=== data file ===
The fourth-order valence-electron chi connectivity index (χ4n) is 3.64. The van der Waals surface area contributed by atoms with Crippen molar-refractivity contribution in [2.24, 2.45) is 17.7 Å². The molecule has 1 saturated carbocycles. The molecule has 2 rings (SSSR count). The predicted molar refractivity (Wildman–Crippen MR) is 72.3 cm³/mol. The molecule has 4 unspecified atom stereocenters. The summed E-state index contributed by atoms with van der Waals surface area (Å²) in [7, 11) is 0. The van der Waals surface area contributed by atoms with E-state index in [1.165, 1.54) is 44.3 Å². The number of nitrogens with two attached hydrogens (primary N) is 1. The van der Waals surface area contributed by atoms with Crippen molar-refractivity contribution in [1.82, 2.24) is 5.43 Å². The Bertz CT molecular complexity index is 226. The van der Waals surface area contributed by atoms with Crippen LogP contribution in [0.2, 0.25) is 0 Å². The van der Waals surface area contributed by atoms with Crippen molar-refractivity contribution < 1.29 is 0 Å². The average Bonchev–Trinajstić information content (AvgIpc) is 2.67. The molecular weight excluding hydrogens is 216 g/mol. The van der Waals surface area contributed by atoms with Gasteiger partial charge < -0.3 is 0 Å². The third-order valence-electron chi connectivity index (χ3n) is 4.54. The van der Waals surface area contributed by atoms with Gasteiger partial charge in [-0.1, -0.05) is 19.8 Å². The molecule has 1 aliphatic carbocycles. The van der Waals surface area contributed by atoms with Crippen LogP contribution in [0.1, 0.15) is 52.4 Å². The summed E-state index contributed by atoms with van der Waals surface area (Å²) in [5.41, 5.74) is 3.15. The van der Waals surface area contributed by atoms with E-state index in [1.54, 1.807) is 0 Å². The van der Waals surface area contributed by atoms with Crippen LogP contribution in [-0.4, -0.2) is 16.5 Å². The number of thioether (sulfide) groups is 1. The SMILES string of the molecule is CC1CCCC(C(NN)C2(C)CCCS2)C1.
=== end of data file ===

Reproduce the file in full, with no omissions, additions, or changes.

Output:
The fourth-order valence-electron chi connectivity index (χ4n) is 3.64. The van der Waals surface area contributed by atoms with Crippen molar-refractivity contribution in [2.24, 2.45) is 17.7 Å². The molecule has 1 saturated carbocycles. The molecule has 2 rings (SSSR count). The predicted molar refractivity (Wildman–Crippen MR) is 72.3 cm³/mol. The molecule has 4 unspecified atom stereocenters. The summed E-state index contributed by atoms with van der Waals surface area (Å²) in [7, 11) is 0. The van der Waals surface area contributed by atoms with E-state index in [1.165, 1.54) is 44.3 Å². The number of nitrogens with two attached hydrogens (primary N) is 1. The van der Waals surface area contributed by atoms with Crippen molar-refractivity contribution in [1.82, 2.24) is 5.43 Å². The Bertz CT molecular complexity index is 226. The van der Waals surface area contributed by atoms with Crippen LogP contribution in [0.2, 0.25) is 0 Å². The van der Waals surface area contributed by atoms with Crippen molar-refractivity contribution < 1.29 is 0 Å². The average Bonchev–Trinajstić information content (AvgIpc) is 2.67. The molecular weight excluding hydrogens is 216 g/mol. The van der Waals surface area contributed by atoms with Gasteiger partial charge < -0.3 is 0 Å². The third-order valence-electron chi connectivity index (χ3n) is 4.54. The van der Waals surface area contributed by atoms with Gasteiger partial charge in [-0.1, -0.05) is 19.8 Å². The molecule has 1 aliphatic carbocycles. The van der Waals surface area contributed by atoms with Crippen LogP contribution in [0.1, 0.15) is 52.4 Å². The summed E-state index contributed by atoms with van der Waals surface area (Å²) in [5.41, 5.74) is 3.15. The van der Waals surface area contributed by atoms with E-state index in [1.54, 1.807) is 0 Å². The van der Waals surface area contributed by atoms with Crippen LogP contribution in [-0.4, -0.2) is 16.5 Å². The number of thioether (sulfide) groups is 1. The SMILES string of the molecule is CC1CCCC(C(NN)C2(C)CCCS2)C1.